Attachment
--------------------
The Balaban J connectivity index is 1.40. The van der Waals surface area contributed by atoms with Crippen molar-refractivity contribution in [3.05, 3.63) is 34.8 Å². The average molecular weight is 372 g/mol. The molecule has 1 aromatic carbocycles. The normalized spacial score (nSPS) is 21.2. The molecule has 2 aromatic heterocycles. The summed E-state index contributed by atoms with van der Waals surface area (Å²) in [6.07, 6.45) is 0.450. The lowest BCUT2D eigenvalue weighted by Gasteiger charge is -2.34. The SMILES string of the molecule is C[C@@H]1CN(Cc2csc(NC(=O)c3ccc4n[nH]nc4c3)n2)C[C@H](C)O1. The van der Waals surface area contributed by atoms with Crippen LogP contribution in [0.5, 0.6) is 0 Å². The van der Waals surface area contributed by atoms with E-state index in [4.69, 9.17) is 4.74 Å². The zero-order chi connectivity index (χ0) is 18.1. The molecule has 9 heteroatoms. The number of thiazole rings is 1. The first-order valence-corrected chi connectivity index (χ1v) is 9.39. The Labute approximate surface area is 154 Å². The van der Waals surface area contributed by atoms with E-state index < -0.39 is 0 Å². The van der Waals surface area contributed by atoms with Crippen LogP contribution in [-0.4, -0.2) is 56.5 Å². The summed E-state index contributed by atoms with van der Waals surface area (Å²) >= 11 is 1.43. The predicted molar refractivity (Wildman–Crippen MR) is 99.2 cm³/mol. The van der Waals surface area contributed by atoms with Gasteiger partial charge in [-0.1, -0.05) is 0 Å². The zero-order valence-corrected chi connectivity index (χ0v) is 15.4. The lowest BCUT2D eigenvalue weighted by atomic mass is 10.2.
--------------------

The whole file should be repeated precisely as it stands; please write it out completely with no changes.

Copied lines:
The Balaban J connectivity index is 1.40. The van der Waals surface area contributed by atoms with Crippen molar-refractivity contribution in [3.05, 3.63) is 34.8 Å². The average molecular weight is 372 g/mol. The molecule has 1 aromatic carbocycles. The normalized spacial score (nSPS) is 21.2. The molecule has 2 aromatic heterocycles. The summed E-state index contributed by atoms with van der Waals surface area (Å²) in [6.07, 6.45) is 0.450. The lowest BCUT2D eigenvalue weighted by Gasteiger charge is -2.34. The SMILES string of the molecule is C[C@@H]1CN(Cc2csc(NC(=O)c3ccc4n[nH]nc4c3)n2)C[C@H](C)O1. The van der Waals surface area contributed by atoms with Crippen LogP contribution in [0.5, 0.6) is 0 Å². The van der Waals surface area contributed by atoms with E-state index in [4.69, 9.17) is 4.74 Å². The zero-order chi connectivity index (χ0) is 18.1. The molecule has 9 heteroatoms. The number of thiazole rings is 1. The first-order valence-corrected chi connectivity index (χ1v) is 9.39. The Labute approximate surface area is 154 Å². The van der Waals surface area contributed by atoms with E-state index < -0.39 is 0 Å². The van der Waals surface area contributed by atoms with Crippen LogP contribution in [-0.4, -0.2) is 56.5 Å². The summed E-state index contributed by atoms with van der Waals surface area (Å²) >= 11 is 1.43. The predicted molar refractivity (Wildman–Crippen MR) is 99.2 cm³/mol. The van der Waals surface area contributed by atoms with Gasteiger partial charge in [-0.1, -0.05) is 0 Å². The zero-order valence-corrected chi connectivity index (χ0v) is 15.4. The lowest BCUT2D eigenvalue weighted by atomic mass is 10.2.